Neuroradiology is a subspecialty of radiology that specializes in diagnostic imaging of diseases of the brain, spine, and head & neck. Neuroradiologists spend one or two years in fellowship training after diagnostic radiology residency studying and imaging diseases of the central nervous system and soft tissues of the neck. This includes performing procedures such as lumbar punctures, myelograms, and cerebral angiograms as well as interpreting MRI and CT scans. The MCR neuroradiologists work with neurologists, neurosurgeons, otolaryngologists, and primary care physicians in evaluating patients with conditions such as stroke, brain tumors, back pain, and head & neck tumors.
Advances in CT and MRI technology have allowed neuroradiologists to evaluate the arteries of the neck and brain with non-invasive CT angiography (CTA) and Magnetic Resonance angiography (MRA) rather than catheter-based cerebral angiography in many cases.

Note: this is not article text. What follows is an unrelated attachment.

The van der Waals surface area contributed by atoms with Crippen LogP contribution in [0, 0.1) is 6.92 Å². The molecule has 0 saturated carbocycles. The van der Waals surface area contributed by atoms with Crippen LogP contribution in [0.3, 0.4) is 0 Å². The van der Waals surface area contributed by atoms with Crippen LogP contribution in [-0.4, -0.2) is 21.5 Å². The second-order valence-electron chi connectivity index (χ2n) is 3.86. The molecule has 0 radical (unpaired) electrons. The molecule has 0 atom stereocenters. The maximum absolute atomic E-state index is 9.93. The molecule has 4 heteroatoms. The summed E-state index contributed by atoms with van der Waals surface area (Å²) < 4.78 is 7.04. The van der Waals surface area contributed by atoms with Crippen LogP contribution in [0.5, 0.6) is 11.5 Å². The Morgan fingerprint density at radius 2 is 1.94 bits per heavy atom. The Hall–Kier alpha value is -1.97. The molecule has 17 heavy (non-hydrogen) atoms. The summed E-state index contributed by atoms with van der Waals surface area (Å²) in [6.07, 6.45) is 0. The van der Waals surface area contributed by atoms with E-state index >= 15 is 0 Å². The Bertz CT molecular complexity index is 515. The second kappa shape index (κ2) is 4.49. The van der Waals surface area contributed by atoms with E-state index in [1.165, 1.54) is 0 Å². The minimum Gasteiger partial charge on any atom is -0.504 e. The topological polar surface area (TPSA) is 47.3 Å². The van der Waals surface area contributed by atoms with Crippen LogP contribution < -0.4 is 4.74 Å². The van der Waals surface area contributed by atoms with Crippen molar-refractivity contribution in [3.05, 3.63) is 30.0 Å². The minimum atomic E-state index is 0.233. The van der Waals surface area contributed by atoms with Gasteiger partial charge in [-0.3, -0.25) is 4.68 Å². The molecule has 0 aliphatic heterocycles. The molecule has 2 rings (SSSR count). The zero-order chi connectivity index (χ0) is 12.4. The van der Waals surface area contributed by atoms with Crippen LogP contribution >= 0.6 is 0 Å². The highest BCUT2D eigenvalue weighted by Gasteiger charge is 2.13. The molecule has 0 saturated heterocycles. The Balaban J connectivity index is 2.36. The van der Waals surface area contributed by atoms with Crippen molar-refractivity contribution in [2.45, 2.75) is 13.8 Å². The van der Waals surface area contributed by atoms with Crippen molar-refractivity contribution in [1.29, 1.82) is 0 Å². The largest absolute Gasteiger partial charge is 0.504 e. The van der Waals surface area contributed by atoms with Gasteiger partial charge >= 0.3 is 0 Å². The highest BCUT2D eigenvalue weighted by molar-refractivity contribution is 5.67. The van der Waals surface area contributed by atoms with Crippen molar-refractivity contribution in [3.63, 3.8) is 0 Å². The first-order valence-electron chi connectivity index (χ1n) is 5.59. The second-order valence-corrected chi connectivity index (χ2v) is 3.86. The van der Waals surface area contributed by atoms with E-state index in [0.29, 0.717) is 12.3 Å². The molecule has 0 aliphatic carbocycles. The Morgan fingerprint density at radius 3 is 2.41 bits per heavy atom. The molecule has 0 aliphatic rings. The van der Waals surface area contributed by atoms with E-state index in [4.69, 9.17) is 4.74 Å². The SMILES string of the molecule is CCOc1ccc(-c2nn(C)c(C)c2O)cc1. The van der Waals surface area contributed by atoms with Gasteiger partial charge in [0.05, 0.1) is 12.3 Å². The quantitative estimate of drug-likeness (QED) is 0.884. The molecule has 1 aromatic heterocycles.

Lumbar puncture is a diagnostic procedure used to sample the cerebral spinal fluid (CSF). Neuroradiologists use x-ray guidance to safely insert a small-caliber spinal needle through the skin at the lower back into the CSF. Using x-ray guidance typically results in a quicker procedure with less patient discomfort compared to non-image-guided lumbar puncture. This procedure is used to diagnose infections, tumors, and conditions such as multiple sclerosis affecting the brain and spinal cord.
Myelography is a diagnostic imaging procedure that provides images of the spinal cord and its nerves. This is a two-step procedure: first a lumbar puncture is performed, followed by injection of a contrast agent (dye) into the cerebral spinal fluid through the spinal needle. The procedure is used to diagnose abnormalities such as a herniated disc, narrowing of the spinal canal, and tumors.